It’s 2013 and it’s sad that it’s still so very, very noticeable. Rip me all you want in the comments, but tell me something I said that isn’t true. We’ve come a long, long way in this country (highlighted by First Lady Michelle Obama presenting Best Picture to Argo), but nights like Sunday – and the material used by MacFarlane – highlight we still have a ways to go.
That being said, Jennifer Lawrence wins. Wins the Oscar. Wins the red carpet. Wins at life. She is awesome sauce times a thousand.
Basically the moral of the story is Jennifer Lawrence is the NEW America’s Sweetheart. Sorry Meg Ryan, Julia Roberts and Sandra Bullock, but we’ve finally found your heir apparent. J-Law 4 Life. Now, let’s do this thing.
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2013 Oscar Nominated Live Action Shorts
Now allow me to plug some of our 411 film reviews here including reviews of:
Would You Rather
A Good Day to Die Hard 
A Good Day to Die Hard
John Dies at the End
The Last Stand
We’d still write them if no one was reading, but to be honest it’s better and more worthwhile when people do. Something about a tree falling in a forest. Anyway, on with the news….
Variety reports that Juliette Binoche (The English Patient, Chocolat) is in negotiations to join the cast of Gareth Edwards’ Godzilla. The French actress would join Aaron Taylor-Johnson and Elizabeth Olsen for the Legendary Pictures/WB reboot of the monster classic. Not mentioned in Variety’s report, but previously mentioned to be involved in the film was Bryan Cranston.
At first, I believed this story to be some French conspiracy aimed at pranking American entertainment websites in retaliation for Jennifer Lawrence beating Emmanuelle Riva at the Oscars. But Variety seems to be standing by their story, which forces me to accept it as likely. Once I accepted this, I had a mini-freakout because Juliette Binoche is one of my all-time favorite actresses and she rarely does this kind of “big” studio movie. In fact, the only one I can think of in the past 15 years is Dan in Real Life, which is a movie that I am compelled to watch through to the end every time I come across it on TBS (which is like 3-4 times a year). While she’s great in Dan in Real Life, Binoche has had a stellar career with classics such as The Unbearable Lightness of Being. The Lovers on the Bridge, Three Colors: Blue, The English Patient, Caché (Hidden) and the exquisite Certified Copy. Most recently, Binoche was seen by American filmgoers in David Cronenberg’s Cosmopolis and has been getting rave reviews in Camille Claudel, 1915 which just premiered at the most recent Berlinale. So yeah, I’m excited, even if she’s “slumming” it.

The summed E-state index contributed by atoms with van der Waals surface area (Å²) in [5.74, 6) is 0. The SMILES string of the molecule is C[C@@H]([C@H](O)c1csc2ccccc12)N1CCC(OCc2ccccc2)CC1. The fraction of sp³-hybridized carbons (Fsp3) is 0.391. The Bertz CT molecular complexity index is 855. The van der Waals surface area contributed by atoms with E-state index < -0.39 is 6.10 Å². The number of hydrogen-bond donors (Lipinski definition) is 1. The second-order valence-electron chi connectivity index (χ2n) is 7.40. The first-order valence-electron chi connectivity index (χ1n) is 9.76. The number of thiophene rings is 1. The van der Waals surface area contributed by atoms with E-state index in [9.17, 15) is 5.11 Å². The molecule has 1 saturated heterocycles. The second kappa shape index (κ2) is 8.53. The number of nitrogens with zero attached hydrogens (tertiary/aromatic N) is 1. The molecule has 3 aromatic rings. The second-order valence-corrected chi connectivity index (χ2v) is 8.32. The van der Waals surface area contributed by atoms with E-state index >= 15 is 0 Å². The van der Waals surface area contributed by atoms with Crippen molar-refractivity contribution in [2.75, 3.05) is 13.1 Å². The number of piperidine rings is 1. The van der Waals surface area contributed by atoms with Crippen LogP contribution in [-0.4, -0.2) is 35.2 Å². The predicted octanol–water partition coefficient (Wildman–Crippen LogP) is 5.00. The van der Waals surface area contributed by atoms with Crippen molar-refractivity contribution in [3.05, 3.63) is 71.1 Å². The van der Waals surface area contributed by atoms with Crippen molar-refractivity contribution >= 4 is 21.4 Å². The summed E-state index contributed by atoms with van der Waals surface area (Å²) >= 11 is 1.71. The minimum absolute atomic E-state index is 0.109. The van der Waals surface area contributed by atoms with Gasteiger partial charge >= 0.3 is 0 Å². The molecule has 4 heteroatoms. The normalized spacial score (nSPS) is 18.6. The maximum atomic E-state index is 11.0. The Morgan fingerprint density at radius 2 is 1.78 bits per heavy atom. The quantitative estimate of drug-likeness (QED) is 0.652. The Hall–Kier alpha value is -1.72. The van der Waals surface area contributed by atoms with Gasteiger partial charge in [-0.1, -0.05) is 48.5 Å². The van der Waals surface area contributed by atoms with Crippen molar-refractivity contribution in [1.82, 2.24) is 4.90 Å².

Binoche joins what is looking like a very strong groups of actors, all of whom seem sold on the film’s prospects and the involvement of Frank Darabont (who wrote the latest draft of the script) and up-and-coming director Edwards (who was widely praised for his debut film Monsters) Godzilla opens on May 16, 2014, which would seem to indicate they need to start shooting pretty soon.
I suppose, if we’re being fair, Seth Grahame-Smith has nowehere to go but up. The screenwriter – best known as the author of Pride and Prejudice and Zombies – had a rough 2012, penning the scripts for visible bombs Abraham Lincoln: Vampire Hunter and Dark Shadows, while seeing the big screen version of his popular Jane Austen-meets-Zombies novel stuck in development hell. However, he’s not down for the count yet and Hollywood isn’t giving up on him yet.
According to Heat Vision, Grahame-Smith has been tapped by 20th Century Fox to polish the script for their upcoming Fantastic Four reboot. Originally written by newcomer Jeremy Slater, the film has seen Josh Trank (Chronicle) come aboard to direct and Matthew Vaughn (Kick-Ass, X-Men: First Class) get added as a producer.
While we don’t know particulars about the story, the report does state the following:
Sources say that the new reboot is taking a grounded superhero and sci-fi approach to the heroes and will tap deep into the comics mythology, which featured not just the better-known villains such as Doctor Doom and Galactus but also alien races the Kree and the Skrull, and the anti-matter universe known as the Negative Zone.
I haven’t read Pride and Prejudice and Zombies but I did see both AB:VH and Dark Shadows. Needless to say, while Trank and Vaughn are good hires with solid cred among comic book and superhero movie fans, Grahame-Smith’s work is…less so. I get he’s a fan of genre fare, but I have yet to see anything from Grahame-Smith that would lead me to believe this is a good thing. Being heavily involved in making two of the worst films (and bigger bombs) of 2012 tends to raise these kind of questions. That said, Grahame-Smith is evidently a pretty decent guy and script doctors don’t usually revamp the whole script, so it’s unlikely he would be making any major overhauls.
I’m keeping an open mind, especially since I greatly enjoyed both Trank’s and Vaughn’s work and am hoping they have greater footprints on this project than Grahame-Smith or any other studio hack, but it’s not like we haven’t already seen Fox screw this property up. Twice.